For each tranche, the Government has allowed just a few working days for organisations like SMSF Owners to digest the changes and make submissions which, as a result, have been necessarily brief. Rushing changes to such a complex system as superannuation risks mistakes being made and unintended consequences.
The full suite – three tranches – of draft superannuation legislation can be found here: http://www.treasury.gov.au/ConsultationsandReviews/Consultations
Our submissions in response to each tranche can be found here:
There’s more to the changes than first meets the eye
The draft legislation introduces not just one new superannuation balance cap, but two. It makes not just one retrospective change to the way superannuation is taxed, but two.
Two balance caps
The main focus has been on the “transfer balance cap” which applies from 1 July 2017. On that date, you can have only $1.6 million in your tax-free retirement pension account. Any excess must be transferred to an accumulation account on which the earnings are taxed.
The draft legislation revealed that a second $1.6 million cap, called the “general transfer balance cap”, will also apply to all of your superannuation accounts (many people have multiple accounts – in a self-managed fund and in mainstream superannuation funds and perhaps defined benefit schemes as well). Once you have reached the general $1.6 million cap, you can make no further non-concessional contributions.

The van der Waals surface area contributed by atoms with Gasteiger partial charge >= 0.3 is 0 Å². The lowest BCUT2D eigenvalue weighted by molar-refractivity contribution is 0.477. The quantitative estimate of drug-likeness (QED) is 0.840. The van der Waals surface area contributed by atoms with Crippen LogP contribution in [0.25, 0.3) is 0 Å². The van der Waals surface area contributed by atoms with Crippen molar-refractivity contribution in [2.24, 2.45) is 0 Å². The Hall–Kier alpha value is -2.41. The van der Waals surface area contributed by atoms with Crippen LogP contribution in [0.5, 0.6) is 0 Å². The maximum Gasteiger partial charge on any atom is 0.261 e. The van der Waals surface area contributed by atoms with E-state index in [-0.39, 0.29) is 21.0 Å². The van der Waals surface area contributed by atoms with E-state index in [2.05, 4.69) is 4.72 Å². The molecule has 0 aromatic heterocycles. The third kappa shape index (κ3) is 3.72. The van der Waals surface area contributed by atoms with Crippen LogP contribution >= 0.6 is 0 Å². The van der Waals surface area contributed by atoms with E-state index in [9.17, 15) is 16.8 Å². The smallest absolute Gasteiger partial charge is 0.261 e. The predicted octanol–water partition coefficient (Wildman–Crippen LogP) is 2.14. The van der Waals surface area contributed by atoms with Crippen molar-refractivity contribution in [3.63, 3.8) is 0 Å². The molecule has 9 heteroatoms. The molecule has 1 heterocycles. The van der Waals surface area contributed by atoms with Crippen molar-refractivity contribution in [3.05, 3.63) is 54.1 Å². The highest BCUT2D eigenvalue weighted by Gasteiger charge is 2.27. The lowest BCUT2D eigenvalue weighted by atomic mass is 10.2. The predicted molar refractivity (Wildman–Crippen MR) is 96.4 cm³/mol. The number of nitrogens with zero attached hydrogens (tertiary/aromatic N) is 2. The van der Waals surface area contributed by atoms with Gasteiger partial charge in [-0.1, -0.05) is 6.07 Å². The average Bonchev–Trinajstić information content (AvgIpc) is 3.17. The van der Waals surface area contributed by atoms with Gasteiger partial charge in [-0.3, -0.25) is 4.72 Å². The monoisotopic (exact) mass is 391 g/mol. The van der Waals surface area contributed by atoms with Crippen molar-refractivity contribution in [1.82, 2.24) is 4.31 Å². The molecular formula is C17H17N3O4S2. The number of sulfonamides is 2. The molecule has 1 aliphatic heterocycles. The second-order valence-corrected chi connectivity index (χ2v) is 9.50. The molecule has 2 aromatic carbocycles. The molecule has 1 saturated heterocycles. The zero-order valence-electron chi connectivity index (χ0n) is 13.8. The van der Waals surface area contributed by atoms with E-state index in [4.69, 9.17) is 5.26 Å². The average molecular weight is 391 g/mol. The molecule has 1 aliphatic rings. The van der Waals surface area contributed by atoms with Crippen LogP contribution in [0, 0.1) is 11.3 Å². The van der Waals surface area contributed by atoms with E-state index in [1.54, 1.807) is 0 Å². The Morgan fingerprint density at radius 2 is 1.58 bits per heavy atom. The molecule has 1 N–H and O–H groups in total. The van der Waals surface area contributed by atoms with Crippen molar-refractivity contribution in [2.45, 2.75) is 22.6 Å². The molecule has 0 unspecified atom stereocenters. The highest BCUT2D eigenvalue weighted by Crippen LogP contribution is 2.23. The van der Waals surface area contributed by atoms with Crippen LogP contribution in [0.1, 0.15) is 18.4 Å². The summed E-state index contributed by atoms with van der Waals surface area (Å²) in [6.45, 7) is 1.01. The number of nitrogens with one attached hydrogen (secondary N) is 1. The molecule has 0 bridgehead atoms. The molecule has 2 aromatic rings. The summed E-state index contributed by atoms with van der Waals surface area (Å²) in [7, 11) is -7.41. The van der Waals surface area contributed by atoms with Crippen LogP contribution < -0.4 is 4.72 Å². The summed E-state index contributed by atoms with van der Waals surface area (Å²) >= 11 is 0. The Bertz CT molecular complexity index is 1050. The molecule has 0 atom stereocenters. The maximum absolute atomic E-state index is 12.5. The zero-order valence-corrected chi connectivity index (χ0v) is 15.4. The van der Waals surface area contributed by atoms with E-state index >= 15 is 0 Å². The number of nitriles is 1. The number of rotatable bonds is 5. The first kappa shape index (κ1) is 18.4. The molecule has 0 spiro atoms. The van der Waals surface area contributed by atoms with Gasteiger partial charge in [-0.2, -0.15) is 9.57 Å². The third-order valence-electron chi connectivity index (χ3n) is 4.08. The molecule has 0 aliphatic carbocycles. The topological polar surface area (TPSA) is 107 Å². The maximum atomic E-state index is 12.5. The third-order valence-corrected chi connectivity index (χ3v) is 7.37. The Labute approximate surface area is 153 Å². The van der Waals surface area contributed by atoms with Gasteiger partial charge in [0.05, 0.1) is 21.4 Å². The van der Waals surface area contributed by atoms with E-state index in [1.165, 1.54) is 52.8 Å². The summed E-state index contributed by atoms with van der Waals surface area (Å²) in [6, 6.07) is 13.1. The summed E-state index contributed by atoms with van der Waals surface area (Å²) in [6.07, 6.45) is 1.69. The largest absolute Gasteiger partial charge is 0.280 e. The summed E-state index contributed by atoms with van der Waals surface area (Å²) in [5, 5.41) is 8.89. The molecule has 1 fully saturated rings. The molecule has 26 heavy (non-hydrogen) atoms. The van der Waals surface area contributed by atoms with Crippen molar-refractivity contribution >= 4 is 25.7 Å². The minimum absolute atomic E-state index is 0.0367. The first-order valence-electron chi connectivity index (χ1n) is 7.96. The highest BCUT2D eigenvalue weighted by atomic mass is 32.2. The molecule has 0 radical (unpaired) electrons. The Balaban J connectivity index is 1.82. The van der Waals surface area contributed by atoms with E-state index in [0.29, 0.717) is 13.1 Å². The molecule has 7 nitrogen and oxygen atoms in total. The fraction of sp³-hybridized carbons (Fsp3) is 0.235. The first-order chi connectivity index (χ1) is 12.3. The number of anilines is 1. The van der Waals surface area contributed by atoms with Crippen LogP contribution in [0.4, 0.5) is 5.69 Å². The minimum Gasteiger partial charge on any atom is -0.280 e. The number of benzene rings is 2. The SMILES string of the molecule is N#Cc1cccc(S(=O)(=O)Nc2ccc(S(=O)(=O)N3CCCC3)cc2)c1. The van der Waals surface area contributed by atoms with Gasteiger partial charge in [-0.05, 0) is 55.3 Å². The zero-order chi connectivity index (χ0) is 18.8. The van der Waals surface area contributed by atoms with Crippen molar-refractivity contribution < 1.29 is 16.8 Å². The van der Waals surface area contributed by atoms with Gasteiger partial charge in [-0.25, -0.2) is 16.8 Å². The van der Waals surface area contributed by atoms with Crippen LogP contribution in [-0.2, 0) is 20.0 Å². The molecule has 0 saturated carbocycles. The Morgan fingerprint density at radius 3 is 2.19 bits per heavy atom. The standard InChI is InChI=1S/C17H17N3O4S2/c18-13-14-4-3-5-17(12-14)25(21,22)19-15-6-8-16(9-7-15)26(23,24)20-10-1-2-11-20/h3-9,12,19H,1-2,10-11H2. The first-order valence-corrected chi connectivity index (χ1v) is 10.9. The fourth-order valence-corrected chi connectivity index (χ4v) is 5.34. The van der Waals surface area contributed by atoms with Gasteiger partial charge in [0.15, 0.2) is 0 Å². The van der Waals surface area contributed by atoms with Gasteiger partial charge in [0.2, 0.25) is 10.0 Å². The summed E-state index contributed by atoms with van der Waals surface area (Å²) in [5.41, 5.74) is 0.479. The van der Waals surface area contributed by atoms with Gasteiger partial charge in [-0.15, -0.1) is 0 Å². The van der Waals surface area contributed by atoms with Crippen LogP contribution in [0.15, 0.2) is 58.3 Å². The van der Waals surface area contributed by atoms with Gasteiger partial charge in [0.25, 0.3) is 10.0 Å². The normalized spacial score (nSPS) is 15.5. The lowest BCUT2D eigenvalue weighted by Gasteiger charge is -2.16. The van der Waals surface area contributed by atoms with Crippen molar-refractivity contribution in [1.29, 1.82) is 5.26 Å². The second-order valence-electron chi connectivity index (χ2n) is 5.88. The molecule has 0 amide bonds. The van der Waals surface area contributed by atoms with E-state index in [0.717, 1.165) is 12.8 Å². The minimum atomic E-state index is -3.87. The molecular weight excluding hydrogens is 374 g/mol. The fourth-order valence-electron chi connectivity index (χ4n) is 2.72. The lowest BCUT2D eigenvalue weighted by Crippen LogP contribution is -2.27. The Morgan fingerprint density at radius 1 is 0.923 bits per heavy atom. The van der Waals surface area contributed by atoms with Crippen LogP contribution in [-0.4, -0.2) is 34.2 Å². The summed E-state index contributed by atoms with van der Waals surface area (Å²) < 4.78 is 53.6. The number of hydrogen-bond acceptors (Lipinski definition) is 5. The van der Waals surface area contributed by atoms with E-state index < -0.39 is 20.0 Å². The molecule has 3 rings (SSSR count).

Two tax changes
Earnings on the assets held in an accumulation account in retirement phase will be subject to a new 15% tax. Prior to the legislation taking effect, earnings on superannuation funds in the pension phase have been tax free.
The second tax change kicks in if you transfer assets from your pension account to an accumulation account to meet the $1.6 million transfer balance cap. In the accumulation fund, those assets again become liable for capital gains tax. You will be liable to capital gains tax of 15% if the asset has been held for less than one year and 10% if held for more than a year.
Prior to the legislation, capital gains tax did not apply in the pension phase.
Sensibly, the Government will allow you to reset the cost base of the assets from 1 July 2017 but that expires after 10 years when the cost base of the assets will revert to their original value. For assets that have been held for many years, the capital gains are likely to be significant and even a 10% tax on them will be substantial.
New non-concessional contribution limits
The third tranche of draft legislation sets out transitional arrangements for the change from the present system where non-concessional contributions of $180,000 a year can be rolled forward for three years.